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Gemcitabine-Based Treatment Yields Similar Response Rates, Less Toxicity Than DHAP Before Stem Cell Transplant for Relapsed/Refractory Lymphoma

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Key Points

  • GDP was associated with noninferior response rate and similar transplantation rate vs DHAP.
  • GDP was associated with reduced toxicity, transfusion requirements, and hospitalization, and better quality-of-life outcome. 

In the NCIC-CTG LY.12 study, a phase III international noninferiority trial reported in the Journal of Clinical Oncology, Crump and colleagues found that gemcitabine, dexamethasone, and cisplatin (GDP) was associated with a noninferior response rate and similar transplantation rate compared with dexamethasone, cytarabine, and cisplatin (DHAP) in patients with relapsed or refractory aggressive lymphoma prior to autologous stem cell transplantation. GDP was less toxic and was better at preserving quality of life.

Study Details

In the trial, conducted at 26 Canadian centers, 10 American centers, 1 Australian center, and 18 Italian centers  in collaboration with the Gruppo Italiano Studio Linfomi, 619 patients were randomly assigned between August 2003 and November 2011 to receive GDP (n = 310) or DHAP (n = 309); patients with B-cell lymphoma also received rituximab (Rituxan).

Patients received two 21-day cycles of treatment. GDP was given as gemcitabine at 1,000 mg/m2 on days 1 and 8, cisplatin at 75 mg/m2 on day 1, and dexamethasone at 40 mg per day on days 1 to  4; DHAP was given as  dexamethasone at 40 mg per day on days 1 to 4, cytarabine at 2 g/m2 over 3 hours once every 12 hours for two doses on day 2,  and cisplatin at 100 mg/m2 by 24-hour continuous infusion on day 1.

Responding patients proceeded to stem cell collection and autologous stem cell transplantation. The coprimary endpoints were response rate after two treatment cycles and transplantation rate in the intent-to-treat population. The noninferiority margin for the response rate to GDP relative to DHAP was 10%.  The trial will also examine the efficacy of post-transplantation rituximab treatment.

Patients had a median age of 55 years (28% aged > 60 years), and 61% were male. Most patients had stage III or IV and high-intermediate or high-risk disease and had either not achieved remission with initial therapy or had recurrence within 1 year of completing treatment. Overall, 71% had diffuse large B cell lymphoma, 15% had lymphoma transformed from indolent B-cell histology, and 8% had T cell or anaplastic large-cell lymphoma. Among 554 patients with B-cell lymphoma, 411 had received prior rituximab.

Efficacy Outcomes

Response rates after the first two cycles of treatment were 45.2% with GDP vs 44.0% with DHAP (95% confidence interval for difference = −9.0% to 6.7%), meeting the criterion for noninferiority of GDP (P = .005). Transplantation rates were 52.1% vs 49.3% (P = .44).  At median follow-up of 53 months, there were no differences in 4-year event-free survival (hazard ratio [HR] = 0.99, P = .95) or overall survival (HR = 1.03, P = .78).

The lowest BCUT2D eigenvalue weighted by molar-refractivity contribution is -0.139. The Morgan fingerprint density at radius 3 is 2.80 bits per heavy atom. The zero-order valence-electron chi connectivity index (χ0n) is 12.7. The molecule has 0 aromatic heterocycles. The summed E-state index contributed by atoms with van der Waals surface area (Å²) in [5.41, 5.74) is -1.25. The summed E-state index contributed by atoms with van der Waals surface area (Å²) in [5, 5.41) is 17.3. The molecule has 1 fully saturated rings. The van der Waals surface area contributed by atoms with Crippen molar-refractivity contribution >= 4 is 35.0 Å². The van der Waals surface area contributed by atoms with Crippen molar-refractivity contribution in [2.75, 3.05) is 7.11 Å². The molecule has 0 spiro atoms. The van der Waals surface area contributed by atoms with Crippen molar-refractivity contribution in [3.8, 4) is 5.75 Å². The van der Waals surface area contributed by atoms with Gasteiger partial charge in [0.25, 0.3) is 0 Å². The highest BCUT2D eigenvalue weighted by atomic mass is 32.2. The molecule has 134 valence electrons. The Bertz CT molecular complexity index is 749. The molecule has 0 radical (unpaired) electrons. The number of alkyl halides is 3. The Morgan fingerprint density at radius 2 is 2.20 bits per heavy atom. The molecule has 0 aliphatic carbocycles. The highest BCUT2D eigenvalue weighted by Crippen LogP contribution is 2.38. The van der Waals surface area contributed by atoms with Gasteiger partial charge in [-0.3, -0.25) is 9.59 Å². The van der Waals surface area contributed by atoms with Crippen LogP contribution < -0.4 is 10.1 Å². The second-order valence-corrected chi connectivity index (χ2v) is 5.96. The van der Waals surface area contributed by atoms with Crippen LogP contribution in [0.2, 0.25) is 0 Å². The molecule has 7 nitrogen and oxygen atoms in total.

Toxicity

Grade 3 or 4 adverse events during the first two cycles of chemotherapy occurred in 47% of patients in the GDP group vs 61% in the DHAP group (P < .001), including fewer episodes of febrile neutropenia (9% vs23%, P < .001). GDP recipients had a reduced transfusion rate (31% vs47%, P <.001), including during the first two cycles (18% vs 32%, P <.001); fewer required hospitalization (47% vs99%, P< .001), consistent with the expectation that GDP could be administered in the outpatient setting, including a lower rate of hospitalization for adverse events or other illness (18% vs30%, P < .001).  Six DHAP recipients and two GDP recipients died as a result of treatment-related complications.

Quality of Life

Quality of life assessed by the Functional Assessment of Cancer Therapy (FACT) total score showed that there was less deterioration from baseline in the GDP vs DHAD groups, with significant differences observed at the end of the first treatment cycle and at the midpoint of the second cycle. At the midpoint of cycle 2, 18% vs 11% of patients had an improved clinically meaningful change score and 33% vs 41% had a worse clinically meaningful change score (P = .04).

The investigators concluded: “For patients with relapsed or refractory aggressive lymphoma, in comparison with DHAP, treatment with GDP is associated with a noninferior response rate, similar transplantation rate, event-free survival, and overall survival, less toxicity and hospitalization, and superior quality of life…. This treatment can be considered the preferred treatment option for these patients.”

The study was supported by grants from the Canadian Cancer Society Research Institute and by Roche Canada and Eli Lilly Canada.

Michael Crump, MD, of Princess Margaret Cancer Centre, is the corresponding author for the Journal of Clinical Oncology article.

The content in this post has not been reviewed by the American Society of Clinical Oncology, Inc. (ASCO®) and does not necessarily reflect the ideas and opinions of ASCO®.


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